Nic Sheff didn’t think it was a big deal to begin smoking pot for the first time with a friend after school. After all, he was already twelve years old.

“Growing up in San Francisco, it felt like everyone smoked pot. They smoked it walking down the street. They smoked it at school. Some of my parents’ friends even smoked,” he recalls.

He liked the feeling of relief he got while high – relief from his adolescent insecurities as well as yet-undiagnosed depression and bipolar disorder. Nic’s pot highs quickly stopped being a luxury and became a ferocious need. He smoked pot, drank alcohol, began popping pills, and “graduated” to the most dangerous drugs possible: crack cocaine, crystal meth, and heroin.

Once he started doing crystal meth, “my life spiraled out of control in a flash,” he writes in High: Everything You Want to Know About Drugs, Alcohol, and Addiction, written with his father, David Sheff. “Meth made me arrogant, crazy, and fixated on more, more more. I was like an animal, reduced to one need: to get high. Nothing else mattered. I broke into houses, stole money. I even stole from my little brother’s piggy bank.”

David and Nic Sheff

Nic descended from being a child of privilege to a homeless drug addict, living on the streets and eating out of garbage cans. After one overdose, he was in the hospital on life support. As many addicts do, Nic relapsed many times after stints in rehab. He was well into his twenties when he got clean and sober for good. An aspiring writer since childhood, Nic has written three memoirs about his experiences, including Tweak: Growing up on Methamphetamines and We All Fall Down: Living with Addiction. His father, David, has also written two memoirs from his perspective: Beautiful Boy, (made into a recently released film starring Steve Carell and Timothee Chalamet) and Clean: Overcoming Addiction and Ending America’s Greatest Tragedy.

“The more I tried to run from all the fear and depression, the worse it all became.”

Their new book is aimed specifically at teens but has valuable information for adults as well. High is in some ways a basic primer on drugs, explaining not only what each drug can be used for medically (when there are legitimate uses), but more so, its dangers.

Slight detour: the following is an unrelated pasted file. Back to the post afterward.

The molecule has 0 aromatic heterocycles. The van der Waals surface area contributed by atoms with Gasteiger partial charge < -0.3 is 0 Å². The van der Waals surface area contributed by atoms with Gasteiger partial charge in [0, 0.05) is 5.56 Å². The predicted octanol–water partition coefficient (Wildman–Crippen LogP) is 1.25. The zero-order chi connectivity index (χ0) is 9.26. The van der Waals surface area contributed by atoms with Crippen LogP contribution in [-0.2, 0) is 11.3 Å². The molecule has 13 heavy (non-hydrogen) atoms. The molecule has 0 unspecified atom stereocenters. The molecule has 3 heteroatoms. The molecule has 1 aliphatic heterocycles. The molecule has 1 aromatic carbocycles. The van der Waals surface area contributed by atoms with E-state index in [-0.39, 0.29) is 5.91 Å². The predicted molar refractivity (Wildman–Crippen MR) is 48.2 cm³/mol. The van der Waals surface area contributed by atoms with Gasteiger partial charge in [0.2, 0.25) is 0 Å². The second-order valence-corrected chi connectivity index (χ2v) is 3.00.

Despite the harrowing and agonizing experiences both authors endured during Nic's years on drugs, they do not moralize that drugs are “bad.” Instead of reviving the old “Just Say No” motto popularized by Nancy Reagan, the Sheffs’ motto is “Just say know.” Believing that forbidding drugs or trying to scare kids off them is a failed way to deter drug use, their approach is to inform teens about the risks and horrific consequences of drugs so they can make an informed decision.

As a parent, I expected this approach to be ridiculously politically correct, silly and even dangerous. But as I read the book, I saw its wisdom. Nic’s personal stories, as well as those of other former teen drug users, make it impossible not to see the authors' conclusions that the risks of drug use nearly always outweigh any potential benefits. They acknowledge that today’s teens often feel inordinately stressed by a number of factors, including problems at home, personal identity insecurities, and the pressures of school. But, they clearly state, a drug high is never the answer. As Nic writes, "The big, important thing [I learned] was that the more I tried to run from all the fear and depression, the worse it all became. I had to learn that I hadn't been chasing a feeling all that time. I'd been trying to escape my feelings."